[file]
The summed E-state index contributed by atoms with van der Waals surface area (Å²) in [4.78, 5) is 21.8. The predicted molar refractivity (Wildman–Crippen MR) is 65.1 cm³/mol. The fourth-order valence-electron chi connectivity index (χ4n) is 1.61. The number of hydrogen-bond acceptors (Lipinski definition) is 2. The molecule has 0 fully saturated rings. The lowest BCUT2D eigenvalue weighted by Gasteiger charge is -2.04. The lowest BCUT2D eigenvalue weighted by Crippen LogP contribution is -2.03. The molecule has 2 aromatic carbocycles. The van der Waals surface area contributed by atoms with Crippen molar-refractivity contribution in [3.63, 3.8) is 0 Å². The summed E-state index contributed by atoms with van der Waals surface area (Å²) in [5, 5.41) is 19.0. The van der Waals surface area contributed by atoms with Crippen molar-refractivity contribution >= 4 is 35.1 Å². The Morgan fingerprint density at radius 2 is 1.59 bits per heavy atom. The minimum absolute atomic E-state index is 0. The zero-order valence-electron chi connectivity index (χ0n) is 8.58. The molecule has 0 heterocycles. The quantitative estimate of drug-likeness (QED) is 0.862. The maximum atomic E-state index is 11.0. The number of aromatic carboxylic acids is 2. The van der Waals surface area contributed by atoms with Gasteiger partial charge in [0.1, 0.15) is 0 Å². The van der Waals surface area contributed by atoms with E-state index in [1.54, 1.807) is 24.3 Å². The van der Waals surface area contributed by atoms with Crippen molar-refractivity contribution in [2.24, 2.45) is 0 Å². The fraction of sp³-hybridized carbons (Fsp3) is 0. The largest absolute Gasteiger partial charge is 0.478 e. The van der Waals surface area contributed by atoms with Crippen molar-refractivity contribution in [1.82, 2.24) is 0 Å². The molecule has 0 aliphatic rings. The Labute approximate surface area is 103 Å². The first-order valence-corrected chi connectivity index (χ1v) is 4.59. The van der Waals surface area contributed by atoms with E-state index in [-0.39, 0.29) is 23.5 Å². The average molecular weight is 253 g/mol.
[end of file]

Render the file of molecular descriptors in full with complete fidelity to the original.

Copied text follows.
The summed E-state index contributed by atoms with van der Waals surface area (Å²) in [4.78, 5) is 21.8. The predicted molar refractivity (Wildman–Crippen MR) is 65.1 cm³/mol. The fourth-order valence-electron chi connectivity index (χ4n) is 1.61. The number of hydrogen-bond acceptors (Lipinski definition) is 2. The molecule has 0 fully saturated rings. The lowest BCUT2D eigenvalue weighted by Gasteiger charge is -2.04. The lowest BCUT2D eigenvalue weighted by Crippen LogP contribution is -2.03. The molecule has 2 aromatic carbocycles. The van der Waals surface area contributed by atoms with Crippen molar-refractivity contribution in [3.63, 3.8) is 0 Å². The summed E-state index contributed by atoms with van der Waals surface area (Å²) in [5, 5.41) is 19.0. The van der Waals surface area contributed by atoms with Crippen molar-refractivity contribution >= 4 is 35.1 Å². The Morgan fingerprint density at radius 2 is 1.59 bits per heavy atom. The minimum absolute atomic E-state index is 0. The zero-order valence-electron chi connectivity index (χ0n) is 8.58. The molecule has 0 heterocycles. The quantitative estimate of drug-likeness (QED) is 0.862. The maximum atomic E-state index is 11.0. The number of aromatic carboxylic acids is 2. The van der Waals surface area contributed by atoms with Gasteiger partial charge in [0.1, 0.15) is 0 Å². The van der Waals surface area contributed by atoms with E-state index in [1.54, 1.807) is 24.3 Å². The van der Waals surface area contributed by atoms with Crippen molar-refractivity contribution in [2.24, 2.45) is 0 Å². The fraction of sp³-hybridized carbons (Fsp3) is 0. The largest absolute Gasteiger partial charge is 0.478 e. The van der Waals surface area contributed by atoms with Crippen molar-refractivity contribution in [1.82, 2.24) is 0 Å². The molecule has 0 aliphatic rings. The Labute approximate surface area is 103 Å². The first-order valence-corrected chi connectivity index (χ1v) is 4.59. The van der Waals surface area contributed by atoms with E-state index in [-0.39, 0.29) is 23.5 Å². The average molecular weight is 253 g/mol.